• Recall the different steps of the pentose phosphate pathway and its role

Nucleic acid metabolism

Objectives: Students should be able to

  • Compare the synthesis of purines and pyrimidines
  • Compare the recycling and degradation pathway of nucleotides
  • Recall the different steps of the urea cycle
  • Describe the metabolic basis and treatment of gout

Fatty acid metabolism

Objectives: Students should be able to

  • Demonstrate how fatty acid synthase catalysis leads to the production of fatty acids with an even number of carbons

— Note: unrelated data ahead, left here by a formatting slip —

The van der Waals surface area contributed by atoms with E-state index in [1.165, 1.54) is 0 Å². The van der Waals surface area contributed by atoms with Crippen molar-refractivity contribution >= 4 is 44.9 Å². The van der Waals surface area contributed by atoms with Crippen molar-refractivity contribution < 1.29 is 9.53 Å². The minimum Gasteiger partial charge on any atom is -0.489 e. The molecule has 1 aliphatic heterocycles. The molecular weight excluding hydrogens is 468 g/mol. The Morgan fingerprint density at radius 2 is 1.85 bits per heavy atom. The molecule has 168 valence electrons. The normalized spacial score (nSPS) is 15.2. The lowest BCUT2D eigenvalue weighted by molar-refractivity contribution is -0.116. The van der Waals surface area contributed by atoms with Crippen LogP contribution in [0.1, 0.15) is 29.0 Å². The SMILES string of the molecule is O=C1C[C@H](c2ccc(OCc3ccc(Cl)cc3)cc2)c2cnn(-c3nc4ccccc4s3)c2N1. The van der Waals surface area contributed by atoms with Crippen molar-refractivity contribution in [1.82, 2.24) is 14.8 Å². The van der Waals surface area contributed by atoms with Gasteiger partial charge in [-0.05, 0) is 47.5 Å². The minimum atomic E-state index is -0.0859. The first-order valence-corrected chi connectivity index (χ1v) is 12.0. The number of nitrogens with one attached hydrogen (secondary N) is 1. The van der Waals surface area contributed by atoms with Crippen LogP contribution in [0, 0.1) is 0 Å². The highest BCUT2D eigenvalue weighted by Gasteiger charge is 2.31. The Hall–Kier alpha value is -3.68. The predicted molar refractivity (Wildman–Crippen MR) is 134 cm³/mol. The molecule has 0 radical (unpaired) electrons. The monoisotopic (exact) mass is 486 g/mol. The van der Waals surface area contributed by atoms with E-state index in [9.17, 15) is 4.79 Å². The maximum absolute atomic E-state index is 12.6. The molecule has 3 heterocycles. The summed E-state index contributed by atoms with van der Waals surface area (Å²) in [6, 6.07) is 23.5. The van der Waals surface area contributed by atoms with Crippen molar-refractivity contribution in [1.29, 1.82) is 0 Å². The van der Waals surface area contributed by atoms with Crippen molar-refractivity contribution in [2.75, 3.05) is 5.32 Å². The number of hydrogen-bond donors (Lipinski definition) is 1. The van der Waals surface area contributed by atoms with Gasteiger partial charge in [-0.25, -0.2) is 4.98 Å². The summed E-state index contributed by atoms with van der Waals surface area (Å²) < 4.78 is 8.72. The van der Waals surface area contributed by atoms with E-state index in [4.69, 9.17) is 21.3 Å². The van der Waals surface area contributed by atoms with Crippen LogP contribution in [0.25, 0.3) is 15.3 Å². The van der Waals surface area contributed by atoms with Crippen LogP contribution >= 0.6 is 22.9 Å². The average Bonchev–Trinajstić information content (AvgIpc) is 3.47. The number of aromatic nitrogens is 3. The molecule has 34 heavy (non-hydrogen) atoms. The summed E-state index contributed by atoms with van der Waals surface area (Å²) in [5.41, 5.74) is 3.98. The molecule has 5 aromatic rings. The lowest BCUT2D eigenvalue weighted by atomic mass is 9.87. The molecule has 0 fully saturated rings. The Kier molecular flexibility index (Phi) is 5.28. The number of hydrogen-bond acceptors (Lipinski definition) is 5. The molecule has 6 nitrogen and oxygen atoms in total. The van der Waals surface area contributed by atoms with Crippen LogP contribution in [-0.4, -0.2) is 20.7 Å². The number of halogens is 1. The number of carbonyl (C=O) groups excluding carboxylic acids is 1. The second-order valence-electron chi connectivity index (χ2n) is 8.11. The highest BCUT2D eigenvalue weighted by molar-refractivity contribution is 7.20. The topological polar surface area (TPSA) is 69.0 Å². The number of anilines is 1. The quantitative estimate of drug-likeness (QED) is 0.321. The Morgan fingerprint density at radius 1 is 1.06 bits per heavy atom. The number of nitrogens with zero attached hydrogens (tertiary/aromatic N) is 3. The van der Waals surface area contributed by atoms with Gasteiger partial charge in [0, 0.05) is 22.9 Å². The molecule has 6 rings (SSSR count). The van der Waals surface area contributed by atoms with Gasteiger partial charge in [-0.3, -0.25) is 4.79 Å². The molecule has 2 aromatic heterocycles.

• Predict the energy inputs and energy yield of fatty acid anabolism and catabolism

HARVARDXPLUS BENEFITS

HarvardXPLUS is online learning reimagined, with you in mind. All HarvardXPLUS courses are taught by Harvard faculty members. Smaller cohorts enable a higher level of peer-to-peer learning and increased engagement with faculty and teaching assistants. Learners who successfully complete the course will earn a unique and valuable HarvardXPLUS branded credential highlighting the skills and knowledge mastered in the course.

WHO SHOULD PARTICIPATE

This is the equivalent of an upper level undergraduate course. You may find that it is challenging. It covers the equivalent of one semester of biochemistry. We consider college level chemistry and biology to be prerequisites for this course.

FAQs

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Fall 2016

HarvardXPLUS Credential, Principles of Biochemistry